Adam and Lilith Mythology

The story of Adam and Eve forms the basis of the Christian creation myth. After God created the Earth, he created Adam in his own image (the first man). God then removed one of Adam's ribs and from it he created Eve (the first woman). Eve in turn became Adam's wife. The two were given dominion over the Garden of Eden (paradise), until they were coerced by Satan to eat fruit from the Tree of Knowledge, which granted them the knowledge of good and evil. As a result, God banished Adam and Eve from the Garden of Eden.

Interestingly enough, the only mention of Lilith in the Christian Bible is in Isaiah 34:14, which refers to her as a demon (she is also often referred to as a night creature or screech owl, depending on the translation). The origin of Lilith traces back to Judaic mythology. The Alphabet of Ben-Sira, written sometime between the 8th and 11th centuries, is one such medieval reference.

1892 John Collier PaintingIn it Lilith is described as the first woman created by God, and Adam's first wife. However Lilith refused to assume a subservient role to Adam, instead seeing herself as his equal. One such argument occurred during sexual intercourse when she said, 'I will not lie below,' and to which Adam replied, 'I will not lie beneath you, but only on top. For you are fit only to be in the bottom position, while I am to be the superior one.'

In response Lilith invoked the name of God and took off into the air, leaving the Garden of Eden and deserting Adam. She settled near the Red Sea, where she mated with demons and gave birth to countless Lilim (her offspring—also considered demons).

Adam asked God to return Lilith to him, and three Angels were sent to retrieve her. The Angels threatened to kill one hundred of Lilith's demonic children each day that she did not return, to which she countered that she and her children would forever prey upon the descendants of Adam. They eventually struck a bargain in which Lilith would spare any child that was under the protection of the Angels. However she would still not return to Adam.

When it became apparent that Lilith would not return, God created another woman, this time in front of Adam. The creation process disgusted Adam to the point that he could not bare to look at her, forcing God to take her away. Finally, while Adam was asleep, God removed one of his ribs and from it he created Eve. When Adam awoke and saw Eve before him, he fell in love. The two lived happily in the Garden of Eden until they consumed fruit from the Tree of Knowledge, thus rebelling against God and causing the fall of mankind.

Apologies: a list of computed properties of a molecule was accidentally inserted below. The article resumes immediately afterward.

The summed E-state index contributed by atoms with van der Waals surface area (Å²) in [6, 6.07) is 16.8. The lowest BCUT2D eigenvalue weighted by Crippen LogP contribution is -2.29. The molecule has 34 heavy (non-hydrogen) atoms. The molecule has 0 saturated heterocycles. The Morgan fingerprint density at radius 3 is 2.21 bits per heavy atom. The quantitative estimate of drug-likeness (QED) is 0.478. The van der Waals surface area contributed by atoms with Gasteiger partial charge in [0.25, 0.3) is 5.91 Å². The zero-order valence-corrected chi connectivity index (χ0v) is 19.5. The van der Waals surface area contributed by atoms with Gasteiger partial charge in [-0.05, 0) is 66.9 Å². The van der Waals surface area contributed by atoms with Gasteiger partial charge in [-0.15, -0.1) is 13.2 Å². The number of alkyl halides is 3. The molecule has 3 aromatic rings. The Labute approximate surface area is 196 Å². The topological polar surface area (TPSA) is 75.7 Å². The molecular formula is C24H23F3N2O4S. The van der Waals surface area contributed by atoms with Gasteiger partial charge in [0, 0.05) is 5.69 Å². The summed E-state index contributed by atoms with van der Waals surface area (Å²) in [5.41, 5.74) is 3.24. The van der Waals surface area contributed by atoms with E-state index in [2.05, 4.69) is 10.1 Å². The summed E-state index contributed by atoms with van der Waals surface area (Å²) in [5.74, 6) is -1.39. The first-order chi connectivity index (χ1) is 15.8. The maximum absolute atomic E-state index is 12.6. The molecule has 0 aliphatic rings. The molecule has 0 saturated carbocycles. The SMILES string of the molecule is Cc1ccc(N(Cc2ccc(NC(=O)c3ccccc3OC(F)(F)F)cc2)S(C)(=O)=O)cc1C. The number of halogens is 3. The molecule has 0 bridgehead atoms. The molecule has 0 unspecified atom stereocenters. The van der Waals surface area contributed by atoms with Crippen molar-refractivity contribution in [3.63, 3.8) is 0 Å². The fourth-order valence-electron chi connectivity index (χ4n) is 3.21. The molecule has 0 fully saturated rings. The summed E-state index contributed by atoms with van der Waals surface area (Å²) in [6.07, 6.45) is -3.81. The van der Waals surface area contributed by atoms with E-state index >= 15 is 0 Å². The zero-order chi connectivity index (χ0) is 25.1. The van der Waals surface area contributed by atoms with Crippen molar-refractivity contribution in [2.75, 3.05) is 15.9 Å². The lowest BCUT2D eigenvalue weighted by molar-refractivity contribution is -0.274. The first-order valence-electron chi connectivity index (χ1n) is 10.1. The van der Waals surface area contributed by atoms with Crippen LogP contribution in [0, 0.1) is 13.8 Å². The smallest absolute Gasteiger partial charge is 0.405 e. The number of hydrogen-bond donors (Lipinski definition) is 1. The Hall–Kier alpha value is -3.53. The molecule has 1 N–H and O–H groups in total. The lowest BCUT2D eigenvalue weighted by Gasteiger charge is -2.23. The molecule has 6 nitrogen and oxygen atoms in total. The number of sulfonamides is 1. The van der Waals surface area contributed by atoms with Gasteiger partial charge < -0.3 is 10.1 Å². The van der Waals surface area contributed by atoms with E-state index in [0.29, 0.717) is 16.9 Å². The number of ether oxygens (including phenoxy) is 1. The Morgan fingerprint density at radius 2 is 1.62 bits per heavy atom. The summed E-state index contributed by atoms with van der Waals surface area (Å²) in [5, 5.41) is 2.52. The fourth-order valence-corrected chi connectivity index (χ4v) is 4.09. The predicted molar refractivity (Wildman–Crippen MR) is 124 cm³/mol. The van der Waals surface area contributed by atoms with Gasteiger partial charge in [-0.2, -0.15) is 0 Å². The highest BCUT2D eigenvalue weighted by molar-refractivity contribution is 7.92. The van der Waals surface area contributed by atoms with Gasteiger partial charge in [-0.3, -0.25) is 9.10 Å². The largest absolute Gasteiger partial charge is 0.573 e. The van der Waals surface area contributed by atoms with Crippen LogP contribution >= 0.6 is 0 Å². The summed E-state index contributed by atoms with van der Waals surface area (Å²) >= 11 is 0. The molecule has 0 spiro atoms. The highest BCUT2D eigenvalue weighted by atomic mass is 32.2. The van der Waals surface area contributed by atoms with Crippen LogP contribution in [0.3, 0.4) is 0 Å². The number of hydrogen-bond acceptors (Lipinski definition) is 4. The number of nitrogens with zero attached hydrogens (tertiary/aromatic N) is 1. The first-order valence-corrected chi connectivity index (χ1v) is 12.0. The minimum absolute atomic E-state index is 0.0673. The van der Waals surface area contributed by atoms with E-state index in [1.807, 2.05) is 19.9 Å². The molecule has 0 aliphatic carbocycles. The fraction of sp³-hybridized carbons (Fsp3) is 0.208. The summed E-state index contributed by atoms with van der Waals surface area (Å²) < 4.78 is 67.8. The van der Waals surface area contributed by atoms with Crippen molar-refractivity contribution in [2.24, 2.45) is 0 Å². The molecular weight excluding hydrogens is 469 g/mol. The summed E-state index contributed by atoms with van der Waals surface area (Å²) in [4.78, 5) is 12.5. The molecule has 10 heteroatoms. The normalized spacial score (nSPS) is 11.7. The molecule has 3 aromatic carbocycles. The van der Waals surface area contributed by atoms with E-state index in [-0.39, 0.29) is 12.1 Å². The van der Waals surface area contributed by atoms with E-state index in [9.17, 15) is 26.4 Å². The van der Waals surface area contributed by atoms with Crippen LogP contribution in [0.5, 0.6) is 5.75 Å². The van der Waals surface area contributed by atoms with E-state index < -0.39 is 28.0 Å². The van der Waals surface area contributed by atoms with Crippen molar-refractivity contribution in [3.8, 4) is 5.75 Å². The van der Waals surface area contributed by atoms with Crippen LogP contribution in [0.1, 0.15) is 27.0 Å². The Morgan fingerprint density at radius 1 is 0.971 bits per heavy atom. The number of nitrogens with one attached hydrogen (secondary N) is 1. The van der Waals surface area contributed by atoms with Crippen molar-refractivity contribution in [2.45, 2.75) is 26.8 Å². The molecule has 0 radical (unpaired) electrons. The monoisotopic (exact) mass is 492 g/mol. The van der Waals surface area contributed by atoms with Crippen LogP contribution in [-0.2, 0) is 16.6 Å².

Lilith in Neon Genesis Evangelion

The myth of Adam and Lilith is used as an inspirational reference in Neon Genesis Evangelion, not necessarily a literal one. In the series they are equal beings considered to be the Progenitors of Life. While the Angels are descendants of Adam, the Lilim (humanity) are descendants of Lilith.

Possibly one of the most controversial aspects of the show is it's reference to humanity as Lilim—or demons. In Christian and Judaic scriptures demons are always portrayed as evil beings to be feared or avoided by humanity. While the show does project the idea that it is humanity that are the Lilim, it does not necessarily label Lilim as demonic or evil. Neither however, does it label the Angels as such.

Considering the mythology of Adam and Lilith, one can make the argument that the Angels are simply attempting to rescue (or be reunited with) their progenitor Adam, who was captured and imprisoned by the Lilim, the demonic children of Lilith, who would use him for their own purposes. The Lilim on the other hand may be demons attempting to artificially reach the evolutionary level of an Angel via the Human Instrumentality Project. Such a plot in itself would not be controversial if not for the final revelation that it is in fact humanity that are the Lilim, and the story is told from their point of view.

That is however one of many interpretations. The fact remains that while Neon Genesis Evangelion has many religious references, most are only used for inspirational purposes. Director Hideaki Anno himself has stated that the show should not be taken that seriously, and that the only reason he chose Judeo-Christian concepts as the backdrop for the show was because Christianity was at the time a very mysterious religion in Japan, with less than 1% of the population practicing it. The genius of Evangelion is not that it offers some new revelation about God or life, or that it deconstructs past religious concepts into something more. The genius of Evangelion is that it makes people think about such concepts in the first place.

Lilith in Modern Times

Lilith today is often considered as the first feminist, and male-dominated religious institutions of the world are blamed for demonizing her. Some feminists also dismiss the myth that man was created first, forcing a chicken-or-the-egg argument between the sexes. Ironically, modern science shows that a human fetus is conceived in female form, and is not affected by the male chromosome until some time into the pregnancy.

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July 11, 2014
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